Nepalese climbers remove 2.2 tons of rubbish from Everest with tourists away
The Nepalese climbers made history back in January by climbing K2 in winter. Now they're tidying up after people too
A group of Nepalese climbers who ascended the K2 mount in the Himalayas earlier this year - the same set of summits as Everest and the second-highest in the world - have also been doing their bit to keep the majestic mountain range looking in tip-top shape.
Bally (a Swish fashion company) set up the 'Bally Peak Outlook' initiative back in 2019, which aims to clean up Nepal's eight, iconic mountains, which have been littered with refuse for many years. Everything from empty oxygen canisters (used for the altitude) to the abandoned tents and human waste left at the camps have been collecting at the base.
The climbers collected around two tons in their first two ventures to Everest between May and June 2019, but their efforts haven't stopped there. This week, Bally has confirmed that after the team's latest expedition - which was delayed until September 2020 due to Covid-19 - it has been estimated that a further 2.2 tons of rubbish have been collected.
As you can see, over the course of 47 days and with the help of 12 incredible individuals, the base camps of another four mountains have been cleaned up. It is worth noting that all of these mountains measure at over 8,000 metres tall - this is no ordinary litter picking. And they're no way near done yet.
The next phase of clean-up is due to start around the end of the 2021 climbing season (April-May, even up to mid-June) and the team will look to conduct a clean-up of the remaining four mountains: Kanchenjunga, Dhaulagiri, Manaslu and Annapurna. However, the work will never be done.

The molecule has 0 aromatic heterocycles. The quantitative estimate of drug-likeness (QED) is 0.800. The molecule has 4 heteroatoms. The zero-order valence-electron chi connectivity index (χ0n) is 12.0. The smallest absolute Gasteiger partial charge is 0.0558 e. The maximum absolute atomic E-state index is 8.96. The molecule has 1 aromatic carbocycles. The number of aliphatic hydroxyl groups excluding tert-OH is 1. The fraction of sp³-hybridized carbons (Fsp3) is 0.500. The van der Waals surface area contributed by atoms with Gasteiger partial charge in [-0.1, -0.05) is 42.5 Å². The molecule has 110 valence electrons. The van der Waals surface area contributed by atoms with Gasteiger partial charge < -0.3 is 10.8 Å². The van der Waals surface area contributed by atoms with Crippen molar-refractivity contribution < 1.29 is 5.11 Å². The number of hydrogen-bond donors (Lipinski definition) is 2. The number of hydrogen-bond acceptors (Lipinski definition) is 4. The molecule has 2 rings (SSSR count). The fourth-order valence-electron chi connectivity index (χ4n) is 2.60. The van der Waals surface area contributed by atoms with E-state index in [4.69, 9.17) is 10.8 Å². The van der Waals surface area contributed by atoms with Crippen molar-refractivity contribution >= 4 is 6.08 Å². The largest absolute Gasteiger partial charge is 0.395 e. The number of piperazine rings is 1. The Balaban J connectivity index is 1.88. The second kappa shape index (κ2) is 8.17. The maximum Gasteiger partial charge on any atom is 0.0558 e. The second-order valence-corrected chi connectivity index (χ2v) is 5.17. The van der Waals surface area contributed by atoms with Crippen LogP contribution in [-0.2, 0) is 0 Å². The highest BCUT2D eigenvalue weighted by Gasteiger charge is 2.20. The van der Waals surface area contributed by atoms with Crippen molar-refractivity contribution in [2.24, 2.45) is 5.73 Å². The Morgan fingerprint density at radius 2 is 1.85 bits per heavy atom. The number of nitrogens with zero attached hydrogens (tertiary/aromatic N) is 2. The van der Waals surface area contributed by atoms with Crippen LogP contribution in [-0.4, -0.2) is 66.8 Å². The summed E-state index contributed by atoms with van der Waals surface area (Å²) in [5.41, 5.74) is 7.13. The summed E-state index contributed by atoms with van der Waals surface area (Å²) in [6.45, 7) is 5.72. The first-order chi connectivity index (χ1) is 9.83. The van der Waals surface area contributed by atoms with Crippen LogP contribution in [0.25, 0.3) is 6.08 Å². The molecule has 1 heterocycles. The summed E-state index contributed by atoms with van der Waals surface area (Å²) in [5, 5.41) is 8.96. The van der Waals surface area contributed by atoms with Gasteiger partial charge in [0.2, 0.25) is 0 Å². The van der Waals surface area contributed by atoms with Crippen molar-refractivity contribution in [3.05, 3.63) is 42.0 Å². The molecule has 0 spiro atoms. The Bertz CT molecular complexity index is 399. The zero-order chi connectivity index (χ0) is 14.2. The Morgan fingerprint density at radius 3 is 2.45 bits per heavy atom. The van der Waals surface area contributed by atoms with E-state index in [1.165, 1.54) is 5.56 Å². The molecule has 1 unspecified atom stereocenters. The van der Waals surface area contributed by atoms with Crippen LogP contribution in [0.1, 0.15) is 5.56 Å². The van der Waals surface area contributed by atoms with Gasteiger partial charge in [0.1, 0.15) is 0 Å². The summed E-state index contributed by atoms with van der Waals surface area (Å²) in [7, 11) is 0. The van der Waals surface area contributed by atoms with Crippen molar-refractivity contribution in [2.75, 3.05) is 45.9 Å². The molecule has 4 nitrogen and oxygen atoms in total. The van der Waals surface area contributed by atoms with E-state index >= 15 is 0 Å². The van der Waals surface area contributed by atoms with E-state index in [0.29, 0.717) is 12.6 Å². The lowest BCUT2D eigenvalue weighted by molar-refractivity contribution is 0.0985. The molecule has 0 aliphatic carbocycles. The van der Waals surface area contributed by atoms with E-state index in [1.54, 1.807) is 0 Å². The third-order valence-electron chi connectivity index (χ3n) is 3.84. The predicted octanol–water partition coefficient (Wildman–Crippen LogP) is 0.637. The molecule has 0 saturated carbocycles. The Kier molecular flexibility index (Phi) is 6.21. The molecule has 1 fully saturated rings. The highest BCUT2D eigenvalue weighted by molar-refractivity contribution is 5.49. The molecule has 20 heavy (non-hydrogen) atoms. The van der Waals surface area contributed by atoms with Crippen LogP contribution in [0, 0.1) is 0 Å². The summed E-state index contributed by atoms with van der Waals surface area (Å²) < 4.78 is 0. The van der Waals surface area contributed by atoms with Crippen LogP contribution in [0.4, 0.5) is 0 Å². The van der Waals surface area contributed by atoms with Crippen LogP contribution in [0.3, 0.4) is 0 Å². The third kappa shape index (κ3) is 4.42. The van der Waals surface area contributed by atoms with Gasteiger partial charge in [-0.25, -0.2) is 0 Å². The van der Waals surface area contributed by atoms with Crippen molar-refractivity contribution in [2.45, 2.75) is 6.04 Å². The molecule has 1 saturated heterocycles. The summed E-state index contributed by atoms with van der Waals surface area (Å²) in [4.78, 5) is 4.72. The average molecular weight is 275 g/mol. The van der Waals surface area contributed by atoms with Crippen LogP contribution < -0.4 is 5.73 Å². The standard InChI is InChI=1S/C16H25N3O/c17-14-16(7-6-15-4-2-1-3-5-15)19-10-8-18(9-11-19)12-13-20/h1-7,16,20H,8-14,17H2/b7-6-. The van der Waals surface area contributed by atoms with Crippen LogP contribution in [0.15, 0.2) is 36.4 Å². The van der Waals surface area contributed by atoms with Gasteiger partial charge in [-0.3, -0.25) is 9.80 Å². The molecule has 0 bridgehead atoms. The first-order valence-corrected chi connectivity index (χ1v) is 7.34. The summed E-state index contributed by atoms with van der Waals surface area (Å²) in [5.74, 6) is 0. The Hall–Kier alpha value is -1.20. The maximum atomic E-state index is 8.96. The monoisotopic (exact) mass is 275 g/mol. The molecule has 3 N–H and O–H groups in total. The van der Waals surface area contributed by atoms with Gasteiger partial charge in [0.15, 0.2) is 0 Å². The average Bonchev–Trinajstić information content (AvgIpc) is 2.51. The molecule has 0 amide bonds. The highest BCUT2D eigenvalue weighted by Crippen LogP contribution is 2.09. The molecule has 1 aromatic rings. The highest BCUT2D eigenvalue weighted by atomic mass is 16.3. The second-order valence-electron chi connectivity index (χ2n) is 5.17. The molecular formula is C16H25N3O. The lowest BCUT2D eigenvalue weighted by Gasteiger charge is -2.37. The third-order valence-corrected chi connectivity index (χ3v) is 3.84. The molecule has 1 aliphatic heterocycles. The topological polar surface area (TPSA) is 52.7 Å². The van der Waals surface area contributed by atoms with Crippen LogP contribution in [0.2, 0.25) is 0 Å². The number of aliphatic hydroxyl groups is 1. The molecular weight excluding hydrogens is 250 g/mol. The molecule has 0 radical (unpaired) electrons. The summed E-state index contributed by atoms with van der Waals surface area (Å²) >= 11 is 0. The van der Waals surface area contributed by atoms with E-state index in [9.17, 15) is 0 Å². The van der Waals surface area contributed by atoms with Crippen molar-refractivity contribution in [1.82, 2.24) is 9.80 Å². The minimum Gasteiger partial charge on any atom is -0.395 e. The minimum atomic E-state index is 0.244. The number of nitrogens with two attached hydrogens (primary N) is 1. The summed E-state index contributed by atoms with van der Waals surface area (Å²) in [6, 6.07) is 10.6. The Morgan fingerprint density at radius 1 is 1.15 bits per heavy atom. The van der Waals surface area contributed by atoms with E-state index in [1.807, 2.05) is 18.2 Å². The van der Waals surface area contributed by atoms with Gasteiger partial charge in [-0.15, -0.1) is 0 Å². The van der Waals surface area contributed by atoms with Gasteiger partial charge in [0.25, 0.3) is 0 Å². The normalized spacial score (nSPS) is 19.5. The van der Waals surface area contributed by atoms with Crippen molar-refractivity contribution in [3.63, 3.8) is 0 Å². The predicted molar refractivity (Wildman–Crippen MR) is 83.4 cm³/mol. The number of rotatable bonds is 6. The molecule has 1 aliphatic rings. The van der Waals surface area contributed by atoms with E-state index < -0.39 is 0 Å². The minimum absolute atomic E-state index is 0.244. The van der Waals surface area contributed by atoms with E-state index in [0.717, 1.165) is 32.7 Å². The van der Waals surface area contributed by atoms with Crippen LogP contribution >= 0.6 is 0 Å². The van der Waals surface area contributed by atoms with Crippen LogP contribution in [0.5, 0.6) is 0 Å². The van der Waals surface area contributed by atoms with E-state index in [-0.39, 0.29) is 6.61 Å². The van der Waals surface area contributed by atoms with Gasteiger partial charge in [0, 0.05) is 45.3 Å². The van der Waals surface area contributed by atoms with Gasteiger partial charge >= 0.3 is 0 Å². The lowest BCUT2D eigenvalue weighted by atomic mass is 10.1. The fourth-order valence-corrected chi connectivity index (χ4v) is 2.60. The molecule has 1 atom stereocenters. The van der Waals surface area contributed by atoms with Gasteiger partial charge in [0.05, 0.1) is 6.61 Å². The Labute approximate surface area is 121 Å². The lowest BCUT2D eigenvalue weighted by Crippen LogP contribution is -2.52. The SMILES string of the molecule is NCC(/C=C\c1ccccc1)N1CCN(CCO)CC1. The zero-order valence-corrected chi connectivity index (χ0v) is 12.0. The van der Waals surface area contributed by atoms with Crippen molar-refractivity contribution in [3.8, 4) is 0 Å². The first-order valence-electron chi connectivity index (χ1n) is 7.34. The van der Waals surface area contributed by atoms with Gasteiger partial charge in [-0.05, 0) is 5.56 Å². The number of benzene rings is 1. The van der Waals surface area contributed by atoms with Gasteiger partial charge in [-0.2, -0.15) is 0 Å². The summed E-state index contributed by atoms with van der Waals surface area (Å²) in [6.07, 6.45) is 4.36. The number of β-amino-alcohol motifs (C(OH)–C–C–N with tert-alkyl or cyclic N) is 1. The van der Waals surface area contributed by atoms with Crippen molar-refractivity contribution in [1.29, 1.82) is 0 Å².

This next expedition will also include a third clean-up at Everest, which threatens the most environmental damage and pollution, due to its popularity and subsequent size of its base camp. Around 800 people climb Everest every year and given the difficulty of the task, not as much attention is paid to cleaning up after yourself as there should.
Hopefully, the team's efforts to reduce the footprint left by decades of climbers have put a significant dent in the overall mass and future ascents will be conducted with much more environmental awareness.
The expedition's leader, Dawa Steven Sherpa, told the Telegraph he was blown away by "The strength of our human footprint. The vodka bottles that we found had not been accidentally dropped, but intentionally buried in a hole in the mountain."
He went on to say, though, that the conditions were like "nature reminding us that it only takes one year to remove the trace of human trails. Being reunited with nature, with no tourists around us, it felt like a pilgrimage. It was nature in its purest state".
Regardless of however temporary their impact may turn out to be, it is some achievement and they should be applauded for going to such great lengths in the name of conservation and environmental awareness. Well played, lads.